We spent the rest of weekend hanging out with our girls and soaking up every minute of family time we could.  I went into planning and packing mode, preparing for our 1.5 weeks of testing at Mayo.

In the weeks leading up to this day this year, I’ve prepared myself for how I would feel.  Happy that we’ve reached this milestone and the girls are doing well.  Mad that we’ve had one hellish year.  Mad that it’s not fair this happened. Guilt that not all cases of childhood cancer have an outcome like ours (so far).  Anxious that our ordeal isn’t over.  Fear of relapse.  The truth is, you can’t prepare for reliving days like this.  You can’t prepare for what will trigger the big roller coaster of emotions.  The twins are learning to walk and stand and are falling on toys all the time.  They are getting bruises from doing so and each new bruise fills me with this overwhelming panic that is pretty indescribable.

People tell Aaron and I that we are so strong but the truth is, we aren’t that strong.  We struggle now and then with everything we’ve been through.  I text one of my friends just the other day that I think I need Xanax – half kidding and half serious.  Full discloser – I’ve been on anti-depressant medications before in my life.  Late teens to early 20’s.  They helped immensely!  I know what the feeling of needing help via medication daily feels like and thankfully, I do not feel that way every day in the present.  That being said, there are big feeling days.  This next year is going to bring a lot of those days for us.  *Hopefully* 1 year remission, 1 year ending chemo, 1 year off treatment and all the other milestones this next year will bring.  To help me get through these days I have been seeing a counselor twice a month.  Sometimes more when I feel like I need it and sometimes less when I feel like I don’t.  I’ve learned valuable tips on how to deal with these big emotion days and I know I’ll continue to need help as we encounter more of them.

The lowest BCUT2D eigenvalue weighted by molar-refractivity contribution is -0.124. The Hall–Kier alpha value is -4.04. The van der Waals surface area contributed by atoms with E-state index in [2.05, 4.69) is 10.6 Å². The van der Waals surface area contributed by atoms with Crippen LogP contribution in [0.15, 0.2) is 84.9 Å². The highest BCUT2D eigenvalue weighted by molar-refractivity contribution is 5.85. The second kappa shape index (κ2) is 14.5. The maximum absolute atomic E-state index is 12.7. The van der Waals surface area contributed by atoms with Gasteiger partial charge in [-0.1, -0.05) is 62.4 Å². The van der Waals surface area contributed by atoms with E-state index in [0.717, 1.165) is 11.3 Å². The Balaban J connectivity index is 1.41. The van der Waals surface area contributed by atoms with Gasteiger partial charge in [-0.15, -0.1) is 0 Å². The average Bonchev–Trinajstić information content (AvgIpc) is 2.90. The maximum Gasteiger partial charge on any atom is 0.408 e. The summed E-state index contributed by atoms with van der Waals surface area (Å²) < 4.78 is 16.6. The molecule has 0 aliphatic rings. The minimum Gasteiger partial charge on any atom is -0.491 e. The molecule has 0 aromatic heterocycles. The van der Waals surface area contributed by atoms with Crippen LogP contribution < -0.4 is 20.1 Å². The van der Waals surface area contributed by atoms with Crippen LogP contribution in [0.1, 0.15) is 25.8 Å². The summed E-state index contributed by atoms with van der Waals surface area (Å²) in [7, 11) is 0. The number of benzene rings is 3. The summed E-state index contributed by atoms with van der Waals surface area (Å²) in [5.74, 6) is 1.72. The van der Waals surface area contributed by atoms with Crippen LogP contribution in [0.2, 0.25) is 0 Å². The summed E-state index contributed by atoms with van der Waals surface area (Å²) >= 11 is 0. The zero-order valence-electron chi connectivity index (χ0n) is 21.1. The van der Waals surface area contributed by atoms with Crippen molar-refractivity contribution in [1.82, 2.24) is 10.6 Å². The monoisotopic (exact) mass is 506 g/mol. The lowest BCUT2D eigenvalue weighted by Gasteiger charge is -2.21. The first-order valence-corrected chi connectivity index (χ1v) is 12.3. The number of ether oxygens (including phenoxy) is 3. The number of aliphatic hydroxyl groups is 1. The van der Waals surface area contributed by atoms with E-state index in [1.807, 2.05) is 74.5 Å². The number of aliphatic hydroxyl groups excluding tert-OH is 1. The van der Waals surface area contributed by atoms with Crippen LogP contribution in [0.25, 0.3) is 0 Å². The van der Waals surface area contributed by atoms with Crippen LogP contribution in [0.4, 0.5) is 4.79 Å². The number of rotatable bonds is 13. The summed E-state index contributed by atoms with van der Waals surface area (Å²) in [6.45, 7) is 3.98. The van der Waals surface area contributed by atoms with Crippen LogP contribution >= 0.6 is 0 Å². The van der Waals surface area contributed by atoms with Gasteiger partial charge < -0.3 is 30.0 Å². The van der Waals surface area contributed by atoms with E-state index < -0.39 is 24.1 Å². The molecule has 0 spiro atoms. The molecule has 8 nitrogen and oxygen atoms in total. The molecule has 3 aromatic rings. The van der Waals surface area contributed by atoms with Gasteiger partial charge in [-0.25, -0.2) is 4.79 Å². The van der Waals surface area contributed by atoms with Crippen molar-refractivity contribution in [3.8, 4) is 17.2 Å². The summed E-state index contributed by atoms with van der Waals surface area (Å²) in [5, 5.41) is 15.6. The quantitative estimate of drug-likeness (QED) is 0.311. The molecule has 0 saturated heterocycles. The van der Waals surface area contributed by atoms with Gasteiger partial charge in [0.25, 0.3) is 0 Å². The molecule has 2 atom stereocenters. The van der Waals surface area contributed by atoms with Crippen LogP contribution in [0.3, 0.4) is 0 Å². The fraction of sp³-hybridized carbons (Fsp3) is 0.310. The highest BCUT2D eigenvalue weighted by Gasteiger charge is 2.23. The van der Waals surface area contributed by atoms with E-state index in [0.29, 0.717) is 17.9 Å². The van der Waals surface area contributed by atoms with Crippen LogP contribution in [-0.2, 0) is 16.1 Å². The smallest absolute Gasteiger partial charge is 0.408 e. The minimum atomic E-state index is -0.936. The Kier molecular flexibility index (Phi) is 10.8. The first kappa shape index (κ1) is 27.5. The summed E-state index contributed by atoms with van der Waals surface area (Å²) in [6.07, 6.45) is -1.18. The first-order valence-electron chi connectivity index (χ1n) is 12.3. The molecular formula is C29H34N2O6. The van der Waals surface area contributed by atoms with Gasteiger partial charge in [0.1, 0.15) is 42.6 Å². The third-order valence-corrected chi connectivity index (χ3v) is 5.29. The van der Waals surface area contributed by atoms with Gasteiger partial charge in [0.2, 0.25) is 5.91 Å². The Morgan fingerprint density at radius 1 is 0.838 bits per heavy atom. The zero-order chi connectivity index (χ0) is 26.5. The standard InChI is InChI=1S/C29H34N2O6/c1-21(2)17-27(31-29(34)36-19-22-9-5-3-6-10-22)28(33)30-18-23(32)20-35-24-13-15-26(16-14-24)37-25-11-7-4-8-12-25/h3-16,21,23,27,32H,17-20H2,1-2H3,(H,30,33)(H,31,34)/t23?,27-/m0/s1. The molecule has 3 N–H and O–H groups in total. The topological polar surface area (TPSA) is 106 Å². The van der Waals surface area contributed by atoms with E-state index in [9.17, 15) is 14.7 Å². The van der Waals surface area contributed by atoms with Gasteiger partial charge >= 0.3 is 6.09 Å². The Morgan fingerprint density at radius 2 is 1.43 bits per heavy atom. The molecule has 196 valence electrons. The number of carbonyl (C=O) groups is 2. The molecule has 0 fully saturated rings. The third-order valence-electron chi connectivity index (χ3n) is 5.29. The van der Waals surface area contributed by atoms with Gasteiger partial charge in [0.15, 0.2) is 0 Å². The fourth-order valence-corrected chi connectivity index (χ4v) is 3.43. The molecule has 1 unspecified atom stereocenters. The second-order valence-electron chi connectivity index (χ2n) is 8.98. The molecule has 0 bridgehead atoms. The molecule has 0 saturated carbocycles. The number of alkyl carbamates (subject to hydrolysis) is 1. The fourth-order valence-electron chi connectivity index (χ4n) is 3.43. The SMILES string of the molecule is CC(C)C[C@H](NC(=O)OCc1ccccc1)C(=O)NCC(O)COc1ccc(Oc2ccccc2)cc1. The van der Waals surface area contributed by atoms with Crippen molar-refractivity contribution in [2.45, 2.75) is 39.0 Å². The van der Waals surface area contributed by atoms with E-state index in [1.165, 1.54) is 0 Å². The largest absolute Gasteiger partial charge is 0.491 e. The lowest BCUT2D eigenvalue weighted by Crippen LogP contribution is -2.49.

This year, I started diagnosis day off with a 7 mile run with a good friend.  It felt amazing to get up before the sun was up and start the day with a hard workout – especially since I’m running for a reason.  I’m participating in the LLS’s Team In Training event this November running a half marathon.  I’m raising money to fund further blood cancer research in search of a cure.  Please help me reach my goal by visiting our site here.

After my run, we had a fun breakfast complete with pancakes that looked like puppies, followed by play time and watching Wallykazam.  Then it was nap time.  Teagan went to one of her favorite peoples house overnight because Aaron and I were invited to a wedding Saturday night.  I originally was leery about not staying with the girls.  It felt strange that on this day I would get a babysitter and go out and be away from them.  But Aaron reminded me that in addition to spending more family time together, we need to put our marriage first – date nights need to happen.  So we decided to attend the reception and I’m so glad we did.  We had a great time.

I know the next year will bring many more emotional days, days that will be hard to get through.  We are heading into follow up appointments this week and next for the girls, and of course I’m already feeling anxious.  It’s the longest we’ve gone without blood work or seeing our oncologists in over a year.  We are praying for clear labs and a positive visit.  Please keep the girls in your thoughts as we head into these appointments, as well as the next few months.  We are approaching one year from first dose of chemo, one year for ending round one and one year of remission.  A lot of big emotion days coming up, but we are ready for them.